Product(s) used in this publication: Amyloid Beta A4 Peptides
The environmental enrichment (EE) paradigm is regarded as a useful tool to create a physical and intellectual stimulation for laboratory rodents and has been used in a variety of Alzheimer disease (AD) mouse models. However, the results of these studies have been conflicting as EE had inconsistent effects on memory performance, Aβ deposition, inflammatory status and other pathological outcomes depending on the AD model. Here, we studied the influence of a lifelong EE on the widely used 5XFAD mouse model, representing the main pathological features of AD. Although 11 months of enriched housing led to an improved survival rate and a partial rescue of motor performance, no beneficial effects in terms of anxiety phenotype, working memory performance, Aβ plaque load, Aβ1-42 levels, endogenous APP processing and inflammatory status were observed in 5XFAD mice. Concordantly, no changes in expression levels of BACE1 or Aβ-degrading enzymes like neprilysin or insulin-degrading enzyme could be detected in active mice. The 5XFAD model develops a relatively fast and aggressive pathology and therefore presents a model for early onset familial AD. Our results suggest that an intervention like EE might be too mild to counteract the fast disease progression seen in this model. Therefore, our data provide evidence that the effects of physical and cognitive stimulation vary depending on the severity of the pathology of the model and therefore might be more beneficial in models developing a milder AD phenotype.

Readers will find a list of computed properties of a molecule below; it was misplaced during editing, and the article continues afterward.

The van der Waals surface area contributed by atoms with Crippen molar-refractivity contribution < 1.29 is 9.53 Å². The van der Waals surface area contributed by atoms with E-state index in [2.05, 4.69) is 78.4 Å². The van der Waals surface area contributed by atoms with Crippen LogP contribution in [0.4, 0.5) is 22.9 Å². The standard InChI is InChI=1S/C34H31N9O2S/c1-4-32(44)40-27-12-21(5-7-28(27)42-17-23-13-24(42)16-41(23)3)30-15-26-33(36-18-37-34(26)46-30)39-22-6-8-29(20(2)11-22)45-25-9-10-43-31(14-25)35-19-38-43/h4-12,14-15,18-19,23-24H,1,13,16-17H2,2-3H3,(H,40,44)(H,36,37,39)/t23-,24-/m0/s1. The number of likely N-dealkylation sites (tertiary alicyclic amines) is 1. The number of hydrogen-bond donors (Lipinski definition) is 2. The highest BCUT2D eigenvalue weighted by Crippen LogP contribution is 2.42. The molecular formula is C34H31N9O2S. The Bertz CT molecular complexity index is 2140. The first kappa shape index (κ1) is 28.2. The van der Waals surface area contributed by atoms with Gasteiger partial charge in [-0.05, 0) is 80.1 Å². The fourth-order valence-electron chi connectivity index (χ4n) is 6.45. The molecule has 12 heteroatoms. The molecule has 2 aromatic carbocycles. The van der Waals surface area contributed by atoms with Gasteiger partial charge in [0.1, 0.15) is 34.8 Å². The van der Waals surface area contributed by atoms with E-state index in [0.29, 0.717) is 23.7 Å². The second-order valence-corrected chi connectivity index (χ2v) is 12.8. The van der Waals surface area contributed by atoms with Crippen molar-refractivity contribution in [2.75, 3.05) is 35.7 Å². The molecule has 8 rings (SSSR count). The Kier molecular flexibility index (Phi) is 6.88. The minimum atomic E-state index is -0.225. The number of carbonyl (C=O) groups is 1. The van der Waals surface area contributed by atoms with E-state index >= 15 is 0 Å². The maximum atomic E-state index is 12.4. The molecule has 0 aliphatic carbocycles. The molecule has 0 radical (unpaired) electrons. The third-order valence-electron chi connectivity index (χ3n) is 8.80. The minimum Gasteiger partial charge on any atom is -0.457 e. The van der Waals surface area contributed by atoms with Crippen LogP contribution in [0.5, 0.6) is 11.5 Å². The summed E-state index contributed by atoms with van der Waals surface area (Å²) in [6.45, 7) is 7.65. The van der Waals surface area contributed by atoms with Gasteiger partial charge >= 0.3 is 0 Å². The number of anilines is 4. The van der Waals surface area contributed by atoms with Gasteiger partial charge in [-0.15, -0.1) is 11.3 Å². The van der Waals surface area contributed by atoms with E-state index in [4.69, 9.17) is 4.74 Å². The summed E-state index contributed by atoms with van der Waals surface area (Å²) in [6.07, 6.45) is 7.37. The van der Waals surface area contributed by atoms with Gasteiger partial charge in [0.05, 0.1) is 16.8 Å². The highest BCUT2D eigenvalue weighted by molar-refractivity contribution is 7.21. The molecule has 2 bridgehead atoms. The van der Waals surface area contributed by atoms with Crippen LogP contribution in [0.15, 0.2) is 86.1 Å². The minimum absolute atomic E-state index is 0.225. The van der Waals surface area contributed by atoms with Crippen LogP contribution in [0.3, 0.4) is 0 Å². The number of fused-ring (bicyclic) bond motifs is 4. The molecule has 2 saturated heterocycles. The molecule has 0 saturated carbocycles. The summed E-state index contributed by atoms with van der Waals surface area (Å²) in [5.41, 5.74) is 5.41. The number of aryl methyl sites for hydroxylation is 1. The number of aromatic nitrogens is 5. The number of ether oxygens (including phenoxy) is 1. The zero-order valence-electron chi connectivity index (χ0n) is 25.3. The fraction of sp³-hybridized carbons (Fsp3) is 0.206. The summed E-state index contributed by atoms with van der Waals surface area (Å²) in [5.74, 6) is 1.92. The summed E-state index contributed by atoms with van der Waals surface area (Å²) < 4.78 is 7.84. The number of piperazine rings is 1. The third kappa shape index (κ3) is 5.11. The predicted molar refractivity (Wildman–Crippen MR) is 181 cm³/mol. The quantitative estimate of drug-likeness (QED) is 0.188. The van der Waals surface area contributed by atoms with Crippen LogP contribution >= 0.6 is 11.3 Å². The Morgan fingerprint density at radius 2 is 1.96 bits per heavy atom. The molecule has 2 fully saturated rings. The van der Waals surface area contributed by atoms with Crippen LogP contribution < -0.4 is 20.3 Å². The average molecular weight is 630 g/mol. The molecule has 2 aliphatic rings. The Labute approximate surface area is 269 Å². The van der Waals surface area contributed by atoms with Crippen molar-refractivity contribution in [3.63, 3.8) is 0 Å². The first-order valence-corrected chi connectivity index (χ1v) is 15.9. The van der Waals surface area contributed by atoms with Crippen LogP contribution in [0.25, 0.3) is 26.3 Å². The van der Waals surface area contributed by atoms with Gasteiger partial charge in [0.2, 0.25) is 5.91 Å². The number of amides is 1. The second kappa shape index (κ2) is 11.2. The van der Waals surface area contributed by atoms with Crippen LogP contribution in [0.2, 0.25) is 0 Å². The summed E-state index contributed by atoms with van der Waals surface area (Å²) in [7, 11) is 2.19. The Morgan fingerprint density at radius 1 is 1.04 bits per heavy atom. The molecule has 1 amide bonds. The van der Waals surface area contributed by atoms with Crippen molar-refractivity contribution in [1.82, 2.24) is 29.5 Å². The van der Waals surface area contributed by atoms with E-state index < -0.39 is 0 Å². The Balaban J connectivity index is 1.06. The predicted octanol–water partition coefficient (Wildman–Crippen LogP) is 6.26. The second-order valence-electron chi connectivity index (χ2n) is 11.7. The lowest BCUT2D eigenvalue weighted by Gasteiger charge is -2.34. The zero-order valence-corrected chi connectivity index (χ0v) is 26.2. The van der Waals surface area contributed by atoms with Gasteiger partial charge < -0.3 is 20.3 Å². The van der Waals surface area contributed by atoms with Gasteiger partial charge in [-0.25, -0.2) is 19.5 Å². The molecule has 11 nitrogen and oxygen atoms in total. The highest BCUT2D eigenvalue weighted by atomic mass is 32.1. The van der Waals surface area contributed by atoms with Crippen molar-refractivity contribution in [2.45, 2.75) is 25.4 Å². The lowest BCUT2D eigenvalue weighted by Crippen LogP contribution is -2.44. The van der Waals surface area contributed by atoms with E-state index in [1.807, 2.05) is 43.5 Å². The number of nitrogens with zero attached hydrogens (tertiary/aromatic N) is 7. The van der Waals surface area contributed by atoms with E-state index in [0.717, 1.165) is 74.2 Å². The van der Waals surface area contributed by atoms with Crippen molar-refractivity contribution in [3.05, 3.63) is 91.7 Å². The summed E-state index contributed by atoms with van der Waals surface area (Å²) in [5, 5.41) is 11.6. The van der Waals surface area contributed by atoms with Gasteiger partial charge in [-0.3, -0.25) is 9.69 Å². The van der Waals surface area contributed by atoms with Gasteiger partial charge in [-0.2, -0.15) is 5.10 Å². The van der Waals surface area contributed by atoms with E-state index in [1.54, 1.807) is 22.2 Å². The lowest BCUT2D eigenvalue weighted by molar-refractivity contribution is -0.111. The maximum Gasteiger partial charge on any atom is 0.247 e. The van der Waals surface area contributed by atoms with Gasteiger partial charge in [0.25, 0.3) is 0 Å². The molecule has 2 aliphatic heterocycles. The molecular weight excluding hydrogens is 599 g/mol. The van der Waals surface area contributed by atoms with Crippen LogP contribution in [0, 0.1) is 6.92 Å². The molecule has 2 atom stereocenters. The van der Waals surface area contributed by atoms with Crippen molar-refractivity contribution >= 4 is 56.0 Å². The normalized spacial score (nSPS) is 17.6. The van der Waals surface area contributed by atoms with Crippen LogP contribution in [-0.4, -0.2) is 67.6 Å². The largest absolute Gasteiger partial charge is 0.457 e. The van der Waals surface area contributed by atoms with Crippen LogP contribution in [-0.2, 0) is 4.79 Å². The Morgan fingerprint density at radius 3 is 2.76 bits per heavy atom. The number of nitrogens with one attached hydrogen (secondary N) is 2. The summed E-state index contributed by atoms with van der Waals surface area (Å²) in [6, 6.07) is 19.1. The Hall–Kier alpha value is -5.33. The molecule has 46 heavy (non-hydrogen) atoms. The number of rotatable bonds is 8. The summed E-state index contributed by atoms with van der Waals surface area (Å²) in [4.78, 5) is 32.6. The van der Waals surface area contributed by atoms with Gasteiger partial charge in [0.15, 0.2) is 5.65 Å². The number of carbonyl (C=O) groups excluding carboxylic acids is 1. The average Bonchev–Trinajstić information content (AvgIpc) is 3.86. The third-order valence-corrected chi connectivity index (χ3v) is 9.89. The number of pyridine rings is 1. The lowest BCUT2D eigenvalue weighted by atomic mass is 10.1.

5XFAD; Alzheimer’s disease; Amyloid; Behavior; Enriched environment; Physical activity; Transgenic mice